The world changed for Dell in April 1997. Sure, Dell had been a very successful computer system maker before that. Its direct sales model was successful enough up to that point to have helped it inch ahead of rival IBM into third place in US PC sales behind Packard Bell NEC and juggernaut leader Compaq. Dell had also just counted profits of $518 million for its most recent fiscal year and its forecasts were absolutely rosy.
And yet, third place just didn't have a very satisfying ring to it.
So, after pouring over projected forecasts and holding many high-level strategic planning discussions, Dell decided to change the way it made PCs.
"Our projections showed a dramatic increase in demand," says Terry Kelley, vice president of Worldwide Operations I/T at Dell. "We could have tried to build more factories to keep up, but it would have been very expensive and difficult to do. We decided instead to make some fundamental changes in how we built the machines."
If Dell had been in the restaurant business, this would have been the point where it discovered that its kitchen functioned well enough for its current size, but new recipes and smashing reviews were starting to bring in crowds. Dell decided that what it needed would have been the equivalent of either building a huge new kitchen-maybe even a whole new restaurant-and adding lots of staff or expanding more efficiently by creating a new kind of kitchen that featured a new way to think about constructing delectable dishes and getting them to the ever-increasing number of patrons in a timely manner.
Prior to April 1997, Dell had in place a fairly standard assembly-line process for making servers and PCs. Computer chases would roll down with one person after another adding on a bolt here, a processor there. In this progressive-build system, it took up to 25 people to build one machine. That had to change.
"Our goals were to reduce the number of worker touches per machine to reduce time and costs," says Larry Brown, one of Dell's visionaries as vice president of Worldwide Process Technology and Quality.
What Brown, Kelley and the IS team came up with was a plan for Metric 12: a new plant designed by combining just-in-time manufacturing-the concept of avoiding the need to warehouse inventory by having only what you need when you need it-with the already-famous customised Dell approach. The plan called for giving assembly line workers more responsibilities and components so that each one could build more of a machine by themselves. Because fewer people were going to touch each machine, building errors could be cut exponentially. That gave the line workers a greater sense of involvement and ownership of their work. Instead of simply adding a bolt here and a chip there, workers in very small teams would now build the complete machines following precise order guidelines and using the components in the carefully indicated racks in front of them.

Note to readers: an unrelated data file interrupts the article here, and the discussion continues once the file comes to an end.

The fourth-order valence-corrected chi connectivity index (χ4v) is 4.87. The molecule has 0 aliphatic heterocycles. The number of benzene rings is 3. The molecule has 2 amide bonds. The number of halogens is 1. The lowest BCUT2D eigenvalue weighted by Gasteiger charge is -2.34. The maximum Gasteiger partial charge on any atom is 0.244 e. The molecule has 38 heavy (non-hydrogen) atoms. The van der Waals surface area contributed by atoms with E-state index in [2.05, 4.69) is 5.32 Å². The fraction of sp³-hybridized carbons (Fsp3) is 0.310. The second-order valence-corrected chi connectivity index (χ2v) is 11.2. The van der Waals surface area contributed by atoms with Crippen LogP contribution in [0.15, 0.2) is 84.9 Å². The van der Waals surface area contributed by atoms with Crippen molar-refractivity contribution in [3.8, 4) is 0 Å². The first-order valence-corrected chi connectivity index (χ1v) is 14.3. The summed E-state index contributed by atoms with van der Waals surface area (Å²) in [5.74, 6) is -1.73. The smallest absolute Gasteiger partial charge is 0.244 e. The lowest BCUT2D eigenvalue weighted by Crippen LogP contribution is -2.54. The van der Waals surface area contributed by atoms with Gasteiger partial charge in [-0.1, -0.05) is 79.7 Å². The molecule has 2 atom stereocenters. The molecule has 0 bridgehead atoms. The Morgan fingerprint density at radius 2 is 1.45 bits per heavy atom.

The planning teams went to work figuring out how to organise the space inside the new plant. In the process of designing and redesigning plans, they had to define their new manufacturing processes and then learn what was required to support them. Once the concept and design plans were final in December 1996, the earth movers started rolling. Metric 12 was completed the following April in four breathtaking months due to a combination of hard work and simplicity of the final designs.
Was it imperative that they build the plant quickly? The answer from Dell executives is a resounding yes, partly because they had to meet the public's demand for more and more new systems and partly because they realised just what an advantage their new processes would give them over their competitors.
"When you're trying to complete a project like this in a very short time you can do it one of two ways," says Gregor Bailar, one of the Enterprise Value Award judges and vice president and CIO of the National Association of Securities Dealers (NASD, the parent organisation of Nasdaq). "You can build a quick-and-dirty kluge of existing systems, or you can build a real process of technology management," he says. Dell chose the second, "and that's what impressed the judges," says Bailar.
Dell's teams designed a method for quickly moving component parts into the plant. And they had to move the completed machines out as fast as they were finished. To do that, they had to find a way for the manufacturing teams to know they had all they needed to finish an order-whether it was for a single PC or for 200 of them-before they started building the first one.
"First, we had to learn what it meant to know that you could finish an order before you start it," says Brown. "Then we had to create an inventory control system and a workflow system," he says.
Everett Lamb, now a senior manager of plant technology business analysis, was on the team that designed the Metric 12 technology systems. "We realised that, if we could break large stocks of inventory into stockroom racks, it would increase our accuracy and our speed."
To see what that meant, let's go back to the restaurant notion.